Biggest Breakthroughs in Cannabis Science of 2017

Biggest Breakthroughs in Cannabis Science of 2017

With medical cannabis now legal in Canada and in 28 of the 50 United States, and with cannabis legalization at the federal level in Canada just around the corner, the doors have finally opened wide for researchers in Canada and the USA to start unraveling the medical potential of the cannabis plant.

Along with the widely known THC and CBD compounds, cannabis contains up to 80 other cannabinoids, many of which have never been fully assessed for their medicinal properties in a laboratory setting. That means that as investment in cannabis research grows (and it’s already growing), we’re going to learn even more about how people can benefit from the medicinal properties of these compounds.

To show you what we’re talking about, we’ve isolated some of the most significant and impactful breakthroughs in cannabis science that happened in 2017. These innovations are just the tip of the iceberg and we’re exciting to see what’s coming next in the world of cannabis science.

Cannabis Transdermal Patches Used to Treat Fibromyalgia

This writer loves lighting up a joint as much as the next guy, but the reality for many people who need medicinal cannabis is that smoking may not be their preferred way of ingesting the drug. The aptly named Cannabis Science Inc. developed a transdermal patch in 2017 that’s being used to deliver cannabis through the skin and into the bloodstream, in hopes of streamlining care for patients suffering from fibromyalgia.

The firm developed a patch with equal parts THC and CBD, as well as a high-CBD option aimed at treating patients with diabetic neuropathy.

Evidence Emerges of Reductions in Opioid Abuse where Cannabis is Available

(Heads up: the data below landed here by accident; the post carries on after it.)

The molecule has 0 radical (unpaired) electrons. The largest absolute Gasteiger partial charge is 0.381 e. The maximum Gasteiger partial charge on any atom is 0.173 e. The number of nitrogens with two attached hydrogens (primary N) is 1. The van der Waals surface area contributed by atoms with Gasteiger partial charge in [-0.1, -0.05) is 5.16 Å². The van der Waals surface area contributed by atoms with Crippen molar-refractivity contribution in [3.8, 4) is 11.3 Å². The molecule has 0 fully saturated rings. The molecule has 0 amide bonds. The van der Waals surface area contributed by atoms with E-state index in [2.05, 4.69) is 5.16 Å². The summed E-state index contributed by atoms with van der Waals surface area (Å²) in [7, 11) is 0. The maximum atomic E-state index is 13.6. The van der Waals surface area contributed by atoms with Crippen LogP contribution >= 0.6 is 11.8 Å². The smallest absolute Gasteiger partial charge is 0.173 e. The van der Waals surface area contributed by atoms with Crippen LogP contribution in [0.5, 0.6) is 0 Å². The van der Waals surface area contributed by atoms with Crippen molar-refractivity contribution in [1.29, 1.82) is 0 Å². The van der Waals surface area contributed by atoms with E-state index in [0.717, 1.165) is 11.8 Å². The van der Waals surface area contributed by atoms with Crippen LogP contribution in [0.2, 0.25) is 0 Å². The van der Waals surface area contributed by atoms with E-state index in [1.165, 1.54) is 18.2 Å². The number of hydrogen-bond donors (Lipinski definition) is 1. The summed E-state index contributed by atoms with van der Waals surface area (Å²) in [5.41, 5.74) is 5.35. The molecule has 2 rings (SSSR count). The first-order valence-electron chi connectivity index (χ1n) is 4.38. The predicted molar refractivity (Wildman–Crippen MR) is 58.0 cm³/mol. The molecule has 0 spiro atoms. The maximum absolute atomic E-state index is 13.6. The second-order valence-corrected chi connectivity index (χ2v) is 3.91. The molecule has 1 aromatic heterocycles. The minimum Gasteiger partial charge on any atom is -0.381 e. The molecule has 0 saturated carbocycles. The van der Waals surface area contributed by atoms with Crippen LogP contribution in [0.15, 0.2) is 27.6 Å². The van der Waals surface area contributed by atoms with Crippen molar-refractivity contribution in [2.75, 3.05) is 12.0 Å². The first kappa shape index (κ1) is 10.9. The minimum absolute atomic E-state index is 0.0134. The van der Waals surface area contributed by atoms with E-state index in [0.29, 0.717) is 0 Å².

One of the hidden benefits of cannabis legalization is that when cannabis is prescribed as a treatment for chronic pain, the prescription rates of oxycontin, Vicodin and Percocet drop substantially. This means fewer opioids in the streets, lower rates of addiction, and fewer overdoses. A study conducted by Johns Hopkins Bloomberg School of Public Health found that opioid overdoses dropped by 25% in states with a medical marijuana program.

In Canada, where fentanyl contamination in street drugs has already claimed too many lives, the prospect of reducing opioid abuse is a welcome one indeed.

Genomics Begins to Influence Large Scale Cannabis Production

Cannabis producers have been focused on using artificial selection methods for the last several decades to improve the yield and potency of crops. Growers choose the plants with the most potent flowers and the biggest yields and cross them together to increase the potency of strains over time, that’s why the average THC content of cannabis has gone from 1% in the 1970s to as much as 25% or more today.

With big money being invested into cannabis growth, growers are starting to use advanced methods in genomics to manipulate cannabis crops in brand new ways. This means that growers can better control for THC content, CBD content, and other desirable traits, even producing specific combinations of cannabinoid concentrations to achieve desirable medical benefits.